Reina Olivas: My experience as both mentor and mentee

This is part of a blog series written by current Dell Scholars Program Ambassador, Reina Olivas. Reina discusses her experiences as a first-generation college student and describes what it’s like for her to both give and receive help. Read the entire series here.

My name is Reina Olivas, a Houston native, and I am a third-year journalism student at The University of Texas at Austin (UT). I am a 2013 Dell Scholar, as well as a Dell Scholars Program Ambassador. Through my experiences at college, I have learned firsthand what it means to be on both ends of the spectrum of giving and receiving support. I began as an intimidated first-generation college student, and now, almost three years later, I am in the position of passing on my valuable knowledge to other first-generation college students.

In this blog series, I will talk about my experiences in both asking for and receiving help in many different situations that I faced over my three years in college.

Being a mentee

I was a straight A student in high school, applied to as many scholarships as I possibly could and was very involved in extra-curricular activities. I knew I had to work extremely hard to be able to attend college, an idea that was both motivating and intimidating.

Similar to many other first-generation students, I had to help my mother pay the bills while in high school. This meant that I had to find a way to balance a job, school work, extra-curricular activities, homework and chores around the house. It was straining at times but paid off when I was offered automatic acceptance to UT. I was off to begin my college career in Austin.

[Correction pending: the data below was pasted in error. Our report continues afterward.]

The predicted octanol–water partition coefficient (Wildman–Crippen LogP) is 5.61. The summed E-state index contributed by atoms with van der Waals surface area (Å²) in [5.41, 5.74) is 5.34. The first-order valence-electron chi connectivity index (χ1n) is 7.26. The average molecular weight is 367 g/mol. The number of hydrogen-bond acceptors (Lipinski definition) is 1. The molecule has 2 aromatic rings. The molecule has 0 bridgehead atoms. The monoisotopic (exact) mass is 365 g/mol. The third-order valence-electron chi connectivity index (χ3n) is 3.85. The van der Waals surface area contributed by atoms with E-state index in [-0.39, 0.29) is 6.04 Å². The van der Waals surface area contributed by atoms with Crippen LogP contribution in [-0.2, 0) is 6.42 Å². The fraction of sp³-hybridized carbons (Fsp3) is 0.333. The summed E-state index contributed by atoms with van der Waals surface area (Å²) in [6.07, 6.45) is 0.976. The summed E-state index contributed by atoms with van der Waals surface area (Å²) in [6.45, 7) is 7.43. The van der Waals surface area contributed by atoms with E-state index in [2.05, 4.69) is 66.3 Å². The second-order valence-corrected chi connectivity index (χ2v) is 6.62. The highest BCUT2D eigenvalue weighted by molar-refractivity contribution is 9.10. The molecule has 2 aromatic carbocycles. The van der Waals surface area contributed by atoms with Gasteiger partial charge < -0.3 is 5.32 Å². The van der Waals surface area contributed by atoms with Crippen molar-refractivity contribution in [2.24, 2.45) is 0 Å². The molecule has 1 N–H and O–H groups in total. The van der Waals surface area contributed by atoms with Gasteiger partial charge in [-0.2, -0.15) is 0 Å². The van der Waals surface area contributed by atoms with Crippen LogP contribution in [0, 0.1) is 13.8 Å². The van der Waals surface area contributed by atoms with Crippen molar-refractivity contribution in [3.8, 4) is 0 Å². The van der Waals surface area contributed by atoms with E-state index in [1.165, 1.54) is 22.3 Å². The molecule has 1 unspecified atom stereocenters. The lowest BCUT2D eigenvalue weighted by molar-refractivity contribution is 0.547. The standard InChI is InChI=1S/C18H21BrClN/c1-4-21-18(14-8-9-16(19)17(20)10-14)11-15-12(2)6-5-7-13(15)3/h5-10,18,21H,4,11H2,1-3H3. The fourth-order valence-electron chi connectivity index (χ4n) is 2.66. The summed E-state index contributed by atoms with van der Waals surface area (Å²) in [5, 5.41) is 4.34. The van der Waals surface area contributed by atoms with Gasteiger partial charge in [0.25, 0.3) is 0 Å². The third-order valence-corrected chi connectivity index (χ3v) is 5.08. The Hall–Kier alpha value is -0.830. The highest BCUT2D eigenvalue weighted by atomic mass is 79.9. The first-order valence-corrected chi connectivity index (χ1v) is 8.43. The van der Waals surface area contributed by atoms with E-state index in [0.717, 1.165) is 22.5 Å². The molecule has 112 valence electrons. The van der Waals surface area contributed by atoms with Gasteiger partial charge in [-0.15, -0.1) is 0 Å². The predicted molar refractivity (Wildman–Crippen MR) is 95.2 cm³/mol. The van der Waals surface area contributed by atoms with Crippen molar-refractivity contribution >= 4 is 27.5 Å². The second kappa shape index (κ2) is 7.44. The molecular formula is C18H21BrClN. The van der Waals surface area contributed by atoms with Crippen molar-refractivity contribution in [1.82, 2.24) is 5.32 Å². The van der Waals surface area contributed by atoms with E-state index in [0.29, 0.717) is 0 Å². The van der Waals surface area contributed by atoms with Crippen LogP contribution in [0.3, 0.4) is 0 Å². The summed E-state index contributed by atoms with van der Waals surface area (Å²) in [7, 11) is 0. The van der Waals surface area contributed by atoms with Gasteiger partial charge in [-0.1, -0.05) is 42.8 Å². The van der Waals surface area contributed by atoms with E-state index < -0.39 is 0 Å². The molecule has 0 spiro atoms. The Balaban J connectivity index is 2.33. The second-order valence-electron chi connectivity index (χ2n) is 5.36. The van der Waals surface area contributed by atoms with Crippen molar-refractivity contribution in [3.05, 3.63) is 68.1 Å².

College was a completely different ball game from high school. I quickly learned that my study habits had to improve, and that tutoring and office hours would make a big difference in my grades. I was managing well my first semester until I learned my father had been incarcerated in Houston. Although my parents had been separated for a few years, learning that my father was going to jail took a toll on me.

Coping from this far away from home made me feel homesick and distracted from my studies. Midterms were coming up, so I sat in my dorm room one night and laid out my options:

  1. I could let this consume me, allow my grades to suffer and let all my hard work in high school be for nothing.
  2. I could seek help, reach out to resources on campus and at the Dell Scholars Program and push through my first semester in college.

I chose the latter. I met with a counselor as well as a mentor, and vented about my situation. They gave me tips and advice, and reassured me that I wasn’t alone. I immediately felt like a weight had been lifted off my shoulders.

I quickly learned that leaving for college didn’t mean that all my family problems were going to suddenly disappear, but rather it was going to be a challenge for me to deal with them from a distance. However, I reminded myself continuously that I had moved to Austin with a main goal: receive my college education and earn my degree. I had to keep that goal in sight, and continue to take advantage of the resources available to me. I didn’t finish my first semester with straight A’s, but I finished it with a sense of accomplishment, and valuable lessons learned.

I have learned the importance of passing on the knowledge and guidance that I have gained to other incoming students.

Being a mentor

Fast forward three years to present day, and I am now a Dell Scholars Program Ambassador, and very close to graduating with my degree. It hasn’t been an easy journey, but I have learned the importance of passing on the knowledge and guidance that I have gained to other incoming students. Whether it be my cousins, my brothers, my friends from high school, college classmates or other Dell Scholars, it’s not only my job as an Ambassador, but something I find very rewarding. I was once the scared, shy, intimated student not knowing where to even begin asking for help. I believe it’s important as first generation students to help one another, and continue to inspire and help others on their journey to a better future.

The path forward

I am still learning as a mentee which can sometimes feel harder than my role as a mentor.  It’s hard to ask for help – to know when to do it and how to do it – but it is also what saved me from dropping out of college when the going got tough. As a mentor, it’s incredibly rewarding to share what I now know. And knowing that I’m having a positive impact on a fellow peer or student makes all of my hardships worth it.